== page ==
Saturday, 12 March 2011

Melingo in London

So, that music, 'bluegrass meets canyengue', that so intrigued my ear with a refreshing, heart-felt sound, even if it's not the sound of the golden age, which after all was quite a while ago...

It's always interesting to hear music developing. It's what music has always done. Musicians have always listened, and helped themselves to what suits their own paths. As Jean-Luc Godard (who's borrowed a few things in his time) said: 'It's not where you take it from that matters: it's where you take it to'. Or did he take that from Picasso?

Thanks, Ali: the music in that video is a track called Luisito and it's on Daniel Melingo's second album, Tango Maldito, available as a download from Amazon. It's the most interesting growth of tango music I've heard. Orquesta Escuela de Tango Emilio Balcarce has done wonderful work in getting golden-age musicians to train young players, and they play golden age tango with real individuality, but it's still the old music, the old arrangements and songs. Gotan Project spoiled (to me) the music by bringing in the inflexible beat of the drum. Melingo, '...bohemian of Buenos Aires, and so of the world', writes his own music, and sings his songs with a classic quartet; bandoneon, bass, violin, guitar. He looks back to the songs of Edmundo Rivero and Roberto Goyeneche, who he sounds like. Fascinating music and song, even if it's not really played as music for dancing.

& it so happens that the Melingo quartet will play at the Barbican in London on April 6 as part of the wonderful La Línea festival that highlights the best Latin music each year. Curiously, they are the support act for the singer Yasmin Levy, who explores Judeo-Spanish song and Flamenco. To put all that into one concert!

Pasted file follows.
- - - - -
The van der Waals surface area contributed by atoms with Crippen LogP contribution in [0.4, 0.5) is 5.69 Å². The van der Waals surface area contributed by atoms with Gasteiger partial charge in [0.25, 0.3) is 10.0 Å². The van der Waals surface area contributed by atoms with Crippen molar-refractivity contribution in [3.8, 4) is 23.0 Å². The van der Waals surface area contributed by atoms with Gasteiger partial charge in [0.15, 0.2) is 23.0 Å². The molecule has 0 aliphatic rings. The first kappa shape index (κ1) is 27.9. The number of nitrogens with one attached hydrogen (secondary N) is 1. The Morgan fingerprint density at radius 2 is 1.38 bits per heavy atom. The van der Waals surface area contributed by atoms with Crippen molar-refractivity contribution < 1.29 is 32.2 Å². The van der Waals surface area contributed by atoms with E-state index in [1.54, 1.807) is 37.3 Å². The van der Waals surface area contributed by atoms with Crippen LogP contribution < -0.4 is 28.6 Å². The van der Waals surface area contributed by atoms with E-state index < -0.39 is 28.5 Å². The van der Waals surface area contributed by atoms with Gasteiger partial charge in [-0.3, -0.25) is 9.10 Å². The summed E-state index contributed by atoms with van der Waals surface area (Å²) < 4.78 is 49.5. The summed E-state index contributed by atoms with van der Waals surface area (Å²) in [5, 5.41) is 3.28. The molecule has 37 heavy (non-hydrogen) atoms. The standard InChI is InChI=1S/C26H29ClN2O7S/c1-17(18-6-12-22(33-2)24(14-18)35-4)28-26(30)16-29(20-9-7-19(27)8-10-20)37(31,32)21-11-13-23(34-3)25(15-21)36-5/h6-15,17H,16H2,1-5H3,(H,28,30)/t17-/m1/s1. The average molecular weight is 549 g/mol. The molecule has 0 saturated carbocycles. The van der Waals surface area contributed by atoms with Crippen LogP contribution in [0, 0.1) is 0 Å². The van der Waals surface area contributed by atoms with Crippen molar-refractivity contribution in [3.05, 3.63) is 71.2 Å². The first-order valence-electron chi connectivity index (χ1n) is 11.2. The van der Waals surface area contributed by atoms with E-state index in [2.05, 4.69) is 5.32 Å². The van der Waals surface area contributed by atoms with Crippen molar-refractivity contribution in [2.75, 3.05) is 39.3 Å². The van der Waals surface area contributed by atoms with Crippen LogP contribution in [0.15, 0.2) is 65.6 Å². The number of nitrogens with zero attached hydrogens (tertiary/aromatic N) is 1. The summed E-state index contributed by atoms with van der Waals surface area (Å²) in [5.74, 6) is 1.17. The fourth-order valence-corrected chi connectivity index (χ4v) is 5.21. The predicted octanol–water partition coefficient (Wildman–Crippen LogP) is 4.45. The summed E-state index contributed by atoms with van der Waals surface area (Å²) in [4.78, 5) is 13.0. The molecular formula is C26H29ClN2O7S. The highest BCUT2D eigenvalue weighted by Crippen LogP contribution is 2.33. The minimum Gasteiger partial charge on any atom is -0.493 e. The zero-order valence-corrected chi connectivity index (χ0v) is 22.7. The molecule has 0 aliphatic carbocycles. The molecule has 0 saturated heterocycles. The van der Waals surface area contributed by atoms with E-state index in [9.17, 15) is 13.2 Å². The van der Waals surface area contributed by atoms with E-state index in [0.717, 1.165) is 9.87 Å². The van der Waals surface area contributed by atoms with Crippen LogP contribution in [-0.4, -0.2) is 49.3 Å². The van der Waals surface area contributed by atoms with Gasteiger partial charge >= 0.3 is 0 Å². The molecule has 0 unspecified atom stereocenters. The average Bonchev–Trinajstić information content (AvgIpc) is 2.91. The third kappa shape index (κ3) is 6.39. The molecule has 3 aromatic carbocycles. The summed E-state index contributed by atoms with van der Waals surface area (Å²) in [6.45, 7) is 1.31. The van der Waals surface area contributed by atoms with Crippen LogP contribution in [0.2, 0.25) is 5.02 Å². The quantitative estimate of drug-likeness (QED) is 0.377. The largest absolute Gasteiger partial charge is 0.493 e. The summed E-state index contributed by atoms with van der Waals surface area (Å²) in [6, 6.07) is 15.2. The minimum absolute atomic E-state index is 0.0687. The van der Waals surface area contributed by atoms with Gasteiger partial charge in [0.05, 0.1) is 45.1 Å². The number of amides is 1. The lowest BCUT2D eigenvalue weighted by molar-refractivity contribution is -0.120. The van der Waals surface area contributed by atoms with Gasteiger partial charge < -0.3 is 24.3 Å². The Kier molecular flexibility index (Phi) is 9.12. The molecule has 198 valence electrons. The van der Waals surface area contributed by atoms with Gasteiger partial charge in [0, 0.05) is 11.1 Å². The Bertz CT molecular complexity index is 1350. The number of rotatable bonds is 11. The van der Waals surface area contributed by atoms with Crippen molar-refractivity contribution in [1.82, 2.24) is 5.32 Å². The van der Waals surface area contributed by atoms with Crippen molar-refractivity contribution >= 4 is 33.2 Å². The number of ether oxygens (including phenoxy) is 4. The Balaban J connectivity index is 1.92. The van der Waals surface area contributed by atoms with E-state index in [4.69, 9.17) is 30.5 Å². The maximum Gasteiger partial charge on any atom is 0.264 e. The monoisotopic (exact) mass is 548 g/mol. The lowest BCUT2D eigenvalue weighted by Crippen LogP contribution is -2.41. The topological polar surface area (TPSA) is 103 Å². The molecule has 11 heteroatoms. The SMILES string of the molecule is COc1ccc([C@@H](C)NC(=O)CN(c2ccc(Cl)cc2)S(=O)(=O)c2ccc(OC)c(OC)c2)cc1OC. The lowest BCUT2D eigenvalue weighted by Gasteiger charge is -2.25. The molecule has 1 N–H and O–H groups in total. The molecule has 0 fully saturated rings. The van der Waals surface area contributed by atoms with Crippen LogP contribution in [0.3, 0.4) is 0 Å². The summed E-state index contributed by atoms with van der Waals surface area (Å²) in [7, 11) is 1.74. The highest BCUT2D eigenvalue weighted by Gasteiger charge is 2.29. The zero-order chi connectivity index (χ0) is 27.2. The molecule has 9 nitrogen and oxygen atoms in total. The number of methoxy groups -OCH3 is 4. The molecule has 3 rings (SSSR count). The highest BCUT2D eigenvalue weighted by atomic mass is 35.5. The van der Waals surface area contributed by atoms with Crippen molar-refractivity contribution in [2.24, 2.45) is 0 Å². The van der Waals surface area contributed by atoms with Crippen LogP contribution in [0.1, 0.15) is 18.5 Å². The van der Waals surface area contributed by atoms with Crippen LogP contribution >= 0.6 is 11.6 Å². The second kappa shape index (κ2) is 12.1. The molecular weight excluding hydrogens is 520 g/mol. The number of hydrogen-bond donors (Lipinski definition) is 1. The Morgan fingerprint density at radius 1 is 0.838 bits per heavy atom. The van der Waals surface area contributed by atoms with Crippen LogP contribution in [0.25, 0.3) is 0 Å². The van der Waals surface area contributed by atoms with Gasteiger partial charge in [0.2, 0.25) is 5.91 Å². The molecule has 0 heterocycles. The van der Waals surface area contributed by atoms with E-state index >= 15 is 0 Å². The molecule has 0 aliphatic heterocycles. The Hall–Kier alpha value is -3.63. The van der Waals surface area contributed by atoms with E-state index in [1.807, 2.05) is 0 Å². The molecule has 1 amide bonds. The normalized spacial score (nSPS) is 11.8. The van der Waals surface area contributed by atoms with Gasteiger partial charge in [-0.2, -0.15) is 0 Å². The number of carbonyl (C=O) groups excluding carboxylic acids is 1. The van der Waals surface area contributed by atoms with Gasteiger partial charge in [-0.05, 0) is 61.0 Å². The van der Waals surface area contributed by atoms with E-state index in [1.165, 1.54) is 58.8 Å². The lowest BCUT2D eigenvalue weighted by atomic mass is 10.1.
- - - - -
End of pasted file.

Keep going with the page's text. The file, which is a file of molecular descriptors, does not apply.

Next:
Most of the YouTube videos of Melingo are from a 2001 concert, and the balance isn't good, but this one is a neat animation, and the music is well recorded. & here he is again, talking about his music and singing. See you at the concert!

Oh, and the Melingo website is here. In English, and a fun read.

1 comment:

Anonymous said...

Mmm,I do hope that you are not going over to the dark side with the modern music,Tango Commuter!Here is a thought for you on floorcraft(or not).
Watching the dancers at a milonga in Southampton recently,it looked like three or four of the leaders had improved their tango.Being asked to dance by a woman(yes,I am shy)I kept being bumped by these leaders, or had to take avoiding action through the tanda.Thinking it could have been me(we do have our 'weak moments' as leaders),I watched the men closely.All were afflicted by foot or cleavage-watching,completely oblivious to those around them,and determined to finish the figurework they had been taught from one of our resident experts.I guess floorcraft is an art,no? Kind Regards,Alan Jones from Southampton.